Where & When Not To Use Expanding Spray Foam Insulation

Spray foam insulation is a boon for homeowners trying to fix loopholes in their house. Right from doors to windows, they are the product to go for. They also come in cans that are not only cheap & effective but are potential energy savers as well. They play a good role in summer and in winters too. But, one needs to make sure where & when not to use expanding spray foam insulation.

WHERE Not To Use Expanding Foam

Here we’ll look into areas where spray foam insulation should never be used.

Around Electrical Outlets

Spray foam should never be used in and around electrical boxes. This is a widely done practice homeowners use insulation around electrical outlets.

But if by any chance, the spray foam gets inside these boxes the chemicals in them are highly exposed to electrical sparks. This chemical is highly flammable and can cause fire easily.

Furthermore expanding foam should never be used in and around electrical boxes.

Around Your Cooking Area

Since spray foam has flammable chemicals in it, it’s better advised not to use it anywhere close to your cooking area.

By cooking area, we mean any place that is close to your cooking stove.

Around Wires

Using SPF around wires can be tricky as it can damage the surrounding electrical wiring. When filling gaps be careful not to overfill a cavity.

Naked wires should never come in contact with spray foam as they can act as an insulator. This can increase the temperature of the wires. Heat in the wires as a result will not be able to escape which can cause overheating and can be a leading cause of a fire.

On The Roof

Now a lot of you may disagree, but we’ll make it clear. Under expert supervision and with a team of experts this can be safely executed. Spray foam applications on roofs are done for ages but can be done properly only in the presence of experts.

Why shouldn’t you do it on your own and what problems can it cause? We’ll find out below.

When you apply spray foam on the roof, problems will arise during rainy weather. The reason being that the water gets trapped in some gaps. This trapped water can speed up the decomposition process and can spoil your roof.

If you live in a high humidity area the foam will allow moisture to get sucked and that can cause some problems too.

Plywoods on roofs with their surface evened out are also vulnerable. The reason being that water can still get trapped & absorbed on plywood edges. This will decrease the shelf life of your plywood whilst making sure you need to change them sooner than expected.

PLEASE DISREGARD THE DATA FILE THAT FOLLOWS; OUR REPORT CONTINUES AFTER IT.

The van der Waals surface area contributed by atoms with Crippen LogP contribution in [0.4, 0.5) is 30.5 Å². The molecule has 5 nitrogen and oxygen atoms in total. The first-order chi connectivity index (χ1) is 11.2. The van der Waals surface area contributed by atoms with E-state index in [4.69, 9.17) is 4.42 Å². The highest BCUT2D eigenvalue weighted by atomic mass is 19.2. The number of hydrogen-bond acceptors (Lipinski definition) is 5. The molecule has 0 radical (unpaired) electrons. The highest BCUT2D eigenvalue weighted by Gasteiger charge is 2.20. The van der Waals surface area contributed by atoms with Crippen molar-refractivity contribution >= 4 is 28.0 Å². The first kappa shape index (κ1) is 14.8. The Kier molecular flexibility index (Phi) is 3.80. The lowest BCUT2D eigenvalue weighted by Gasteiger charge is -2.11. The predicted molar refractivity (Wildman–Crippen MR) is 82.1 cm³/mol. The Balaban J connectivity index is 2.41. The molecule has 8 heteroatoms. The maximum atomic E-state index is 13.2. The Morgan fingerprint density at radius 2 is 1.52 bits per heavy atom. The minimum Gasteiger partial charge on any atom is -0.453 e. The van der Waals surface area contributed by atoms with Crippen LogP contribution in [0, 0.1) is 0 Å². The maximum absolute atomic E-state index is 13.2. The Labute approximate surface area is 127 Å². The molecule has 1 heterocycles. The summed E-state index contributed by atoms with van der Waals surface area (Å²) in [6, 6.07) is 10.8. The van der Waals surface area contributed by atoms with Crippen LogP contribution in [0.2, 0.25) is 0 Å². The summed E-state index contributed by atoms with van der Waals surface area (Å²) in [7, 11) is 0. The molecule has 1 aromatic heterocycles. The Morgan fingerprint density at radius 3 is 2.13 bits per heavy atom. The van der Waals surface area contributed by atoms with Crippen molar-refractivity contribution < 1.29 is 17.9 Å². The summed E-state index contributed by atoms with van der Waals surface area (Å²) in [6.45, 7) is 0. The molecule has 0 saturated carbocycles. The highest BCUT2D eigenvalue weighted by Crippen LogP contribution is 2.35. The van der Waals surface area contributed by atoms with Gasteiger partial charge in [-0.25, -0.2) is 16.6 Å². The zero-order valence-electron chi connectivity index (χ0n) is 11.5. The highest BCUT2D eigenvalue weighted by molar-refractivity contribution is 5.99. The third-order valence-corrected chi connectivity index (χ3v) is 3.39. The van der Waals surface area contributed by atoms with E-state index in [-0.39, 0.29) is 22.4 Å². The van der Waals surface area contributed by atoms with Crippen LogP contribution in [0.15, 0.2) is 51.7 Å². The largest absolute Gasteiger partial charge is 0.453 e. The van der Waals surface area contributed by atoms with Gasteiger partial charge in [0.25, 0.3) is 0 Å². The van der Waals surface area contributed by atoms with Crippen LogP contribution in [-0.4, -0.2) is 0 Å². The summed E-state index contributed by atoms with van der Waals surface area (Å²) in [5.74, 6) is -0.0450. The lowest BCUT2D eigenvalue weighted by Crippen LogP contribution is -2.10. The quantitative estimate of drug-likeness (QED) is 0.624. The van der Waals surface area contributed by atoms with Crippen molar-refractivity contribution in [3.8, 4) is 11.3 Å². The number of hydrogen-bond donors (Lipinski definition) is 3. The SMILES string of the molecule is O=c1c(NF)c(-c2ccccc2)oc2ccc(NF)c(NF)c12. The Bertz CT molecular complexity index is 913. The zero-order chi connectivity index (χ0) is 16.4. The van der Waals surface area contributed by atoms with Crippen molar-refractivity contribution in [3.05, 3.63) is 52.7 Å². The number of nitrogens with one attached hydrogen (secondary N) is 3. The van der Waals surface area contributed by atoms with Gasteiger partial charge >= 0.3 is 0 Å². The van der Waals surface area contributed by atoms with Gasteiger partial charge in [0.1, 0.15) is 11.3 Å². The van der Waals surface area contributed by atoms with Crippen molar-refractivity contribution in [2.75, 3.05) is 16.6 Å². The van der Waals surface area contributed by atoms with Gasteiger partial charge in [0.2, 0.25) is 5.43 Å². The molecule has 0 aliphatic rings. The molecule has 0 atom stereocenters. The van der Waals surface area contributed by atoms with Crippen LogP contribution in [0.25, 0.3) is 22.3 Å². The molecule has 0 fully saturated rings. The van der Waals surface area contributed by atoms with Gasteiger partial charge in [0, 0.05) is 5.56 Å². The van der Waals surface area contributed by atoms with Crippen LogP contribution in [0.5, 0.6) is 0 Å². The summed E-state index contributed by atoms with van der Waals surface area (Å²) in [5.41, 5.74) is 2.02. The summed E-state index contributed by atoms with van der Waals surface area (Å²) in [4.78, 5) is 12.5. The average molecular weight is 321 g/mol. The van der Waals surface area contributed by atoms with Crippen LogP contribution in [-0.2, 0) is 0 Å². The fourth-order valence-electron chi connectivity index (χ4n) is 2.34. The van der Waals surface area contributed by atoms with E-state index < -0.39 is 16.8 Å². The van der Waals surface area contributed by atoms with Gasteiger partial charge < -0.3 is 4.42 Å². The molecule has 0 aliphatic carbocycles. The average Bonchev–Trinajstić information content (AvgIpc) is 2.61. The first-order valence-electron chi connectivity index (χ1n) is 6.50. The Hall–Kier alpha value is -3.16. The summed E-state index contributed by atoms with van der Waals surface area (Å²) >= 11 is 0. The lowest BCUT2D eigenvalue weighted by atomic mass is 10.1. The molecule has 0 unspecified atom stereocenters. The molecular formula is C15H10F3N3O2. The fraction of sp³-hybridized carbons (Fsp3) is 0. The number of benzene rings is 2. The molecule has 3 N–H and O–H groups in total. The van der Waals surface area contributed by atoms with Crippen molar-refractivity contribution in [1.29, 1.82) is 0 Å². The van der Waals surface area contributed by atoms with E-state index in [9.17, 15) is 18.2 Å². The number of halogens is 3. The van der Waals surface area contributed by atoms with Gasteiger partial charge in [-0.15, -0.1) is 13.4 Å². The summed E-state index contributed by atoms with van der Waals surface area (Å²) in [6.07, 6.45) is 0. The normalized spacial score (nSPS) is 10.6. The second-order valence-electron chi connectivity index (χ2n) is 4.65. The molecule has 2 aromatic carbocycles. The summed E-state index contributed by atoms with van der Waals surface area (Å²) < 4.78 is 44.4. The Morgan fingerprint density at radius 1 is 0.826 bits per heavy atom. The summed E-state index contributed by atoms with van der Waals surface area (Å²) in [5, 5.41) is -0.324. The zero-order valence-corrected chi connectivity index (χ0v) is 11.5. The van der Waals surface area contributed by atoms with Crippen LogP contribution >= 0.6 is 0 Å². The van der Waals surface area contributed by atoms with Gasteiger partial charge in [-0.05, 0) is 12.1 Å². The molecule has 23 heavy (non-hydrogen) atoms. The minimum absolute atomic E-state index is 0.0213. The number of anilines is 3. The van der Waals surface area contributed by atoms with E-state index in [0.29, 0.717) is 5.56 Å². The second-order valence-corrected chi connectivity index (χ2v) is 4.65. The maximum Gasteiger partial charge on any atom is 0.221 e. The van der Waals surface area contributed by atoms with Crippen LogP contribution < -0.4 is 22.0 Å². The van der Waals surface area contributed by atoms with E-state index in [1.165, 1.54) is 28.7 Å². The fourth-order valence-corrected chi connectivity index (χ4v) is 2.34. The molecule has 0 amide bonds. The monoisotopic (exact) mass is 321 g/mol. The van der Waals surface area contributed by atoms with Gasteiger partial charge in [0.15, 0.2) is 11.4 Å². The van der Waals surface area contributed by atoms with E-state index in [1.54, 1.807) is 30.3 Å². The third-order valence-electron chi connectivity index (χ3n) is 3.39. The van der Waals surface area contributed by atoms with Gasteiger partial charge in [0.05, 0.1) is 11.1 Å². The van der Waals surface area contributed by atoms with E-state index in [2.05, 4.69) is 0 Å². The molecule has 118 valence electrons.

Moreover, wind can cause a lot of over spraying problems as well. Air can carry the foam to the surrounding property and can cause issues.

Roofs repaired with spray foam needs to have maintenance checks at least twice a year. When you detect any leaks or cracks, then that must be fixed with a sealant to make sure your roof remains intact.

SPF roofs have a low resistance to outside air & weather conditions. So be prepared to spend some money once or twice a year for repairs. This is one of the main reasons why homeowners are hesitant to go with this option.

WHERE Not To Use Expanding Foam

Here we’ll discuss when you should avoid using spray foam insulation.

Never Use Expired Spray Foam

Using expired spray foam is something you should never do. There are a lot of material & density problems that can occur in such usage. The material shrinks and the foam you get on an application will shrink as well.

The foam density often increases when using an expired product. Homeowners might think they’re getting their bang for the buck. But in reality, the yield decreases due to increased foam density.

Spray foam materials work on fast reaction, the faster they work the better they can hold shape. This ability decreases in a product that has gone beyond its shelf life.

Tip – Never use a spray foam too close to the expiration date as the chemical imbalance increases as time goes by.

In Case Of Allergies

Spray foam insulation does come with some health concerns & risks. People who are allergic to these should stay clear from them. Some people may even react negatively when they are in close proximity to spray foam.

Problems ranging from gastrointestinal issues to eye infection and sometimes even skin problems are reported in some. Yet, it doesn’t majorly affect a lot of people but the sensitive ones should make sure to try another alternative.

Even if you’re not allergic to them or don’t have an underlying health issue, it is still advisable to wear protective wear at all costs when using these.

Your protective gear will consist of goggles to protect your eyes & a respirator to make sure you don’t inhale it.

If You Care About The Environment

Spray foam insulation has been criticized a lot for not being environment friendly. In recent years a lot of talks have been made about the importance of carbon footprints and how we can reduce them.

SPF though has come out as a villain as far as the carbon footprint is concerned. They contain chemicals that are high in GWP (Global Warming Potential). This makes it a lot of times worse than the impact caused by Carbon Dioxide.

However, there are closed-cell spray foams that are low in GWP and adequate research must be made before buying them. In recent years products have come out with low GWP which results in minimum damage to the ozone layer & the environment.

But this issue largely remains with the use of the majority of spray foam insulation products used in any form.


We have touched on areas as well as times where the use of spray foam should be limited. Even though with some tweaks there are areas where you can use them and there are instances when they are a better alternative to others.

At all times though, all factors must be taken into account. And when needed call an expert to do the job for you.